January 21 - 24, 2020
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How to Create a Culture of Continuous Improvement


In a time of great disruption, businesses must create a culture that encourages the ongoing enhancement of its products, processes and ways of working. A culture of continuous improvement is a critical factor for any business seeking to stay ahead in this rapidly changing world. In conversation with Peter Evans, LEGO’s Director of Continuous Improvement in Business Service Operations, we uncovered the three foundational building blocks to making this culture a reality. Here's a snapshot of what the change expert revealed:


1. Understand

For Peter, change occurs at the level of the individual. When transforming the way a business works, change leader must ensure that impacted employees share a mutual and accurate understanding of the end vision and goal. Establishing a formal forum of communication invites an open discussion of what the improvements are, how they’re happening and why and can be of significant benefit in motivating individuals who are adverse to disruption. 

2. Improve

When improving processes, intelligent automation is an attractive but costly option. As discovered by LEGO, existing systems and software can be adapted to improve the necessary processes without the additional investment. Always take the time to assess the potential of that which is already in place.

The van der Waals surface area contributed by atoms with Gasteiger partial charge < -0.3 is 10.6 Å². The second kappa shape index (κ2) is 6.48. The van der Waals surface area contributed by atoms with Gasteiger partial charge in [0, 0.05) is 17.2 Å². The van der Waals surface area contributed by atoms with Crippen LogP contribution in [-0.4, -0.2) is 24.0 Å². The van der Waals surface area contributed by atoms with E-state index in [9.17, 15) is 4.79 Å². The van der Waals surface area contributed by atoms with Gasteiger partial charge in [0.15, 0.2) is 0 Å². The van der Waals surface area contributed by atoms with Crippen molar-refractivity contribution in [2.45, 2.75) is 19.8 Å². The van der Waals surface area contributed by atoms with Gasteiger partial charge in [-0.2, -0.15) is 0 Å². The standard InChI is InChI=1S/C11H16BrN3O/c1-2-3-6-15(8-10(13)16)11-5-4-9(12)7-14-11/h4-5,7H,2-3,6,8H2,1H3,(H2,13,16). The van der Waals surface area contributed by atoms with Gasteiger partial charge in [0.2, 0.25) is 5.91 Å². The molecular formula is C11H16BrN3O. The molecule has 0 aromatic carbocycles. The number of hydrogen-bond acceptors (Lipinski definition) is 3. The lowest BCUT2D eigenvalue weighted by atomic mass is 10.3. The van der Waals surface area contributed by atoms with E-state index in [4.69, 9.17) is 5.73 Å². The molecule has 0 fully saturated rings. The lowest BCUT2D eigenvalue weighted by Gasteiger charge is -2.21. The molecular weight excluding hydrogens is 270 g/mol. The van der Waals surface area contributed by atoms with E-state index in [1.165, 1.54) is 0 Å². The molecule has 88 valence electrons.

Regardless of whether you do or do not decide to introduce new technology, data plays an integral role in measuring the process of an improvement initiative. Encouraging employees to identify and measure key performance metrics is a great way to keep track of how an initiative is going and build a company-wide improvement mind set.

3. Sustain

A sustained culture of continuous improvement demands the establishment of a core set of values that is both understood and felt by employees. Every action that a business takes should be purposeful and reflect the values that it has outlined. Approaches to hiring and employment alongside interactions with the local community and environment are a great way to put these values into action.

Finally, sharing evidence of the business’ progress with all of those impacted will nurture a culture of improvement that continues to blossom and grow.

Click the link below for a more in-depth insight into Peter's 28+ years of experience in the change field as well as the practical applications of these continuous improvement principles at LEGO.




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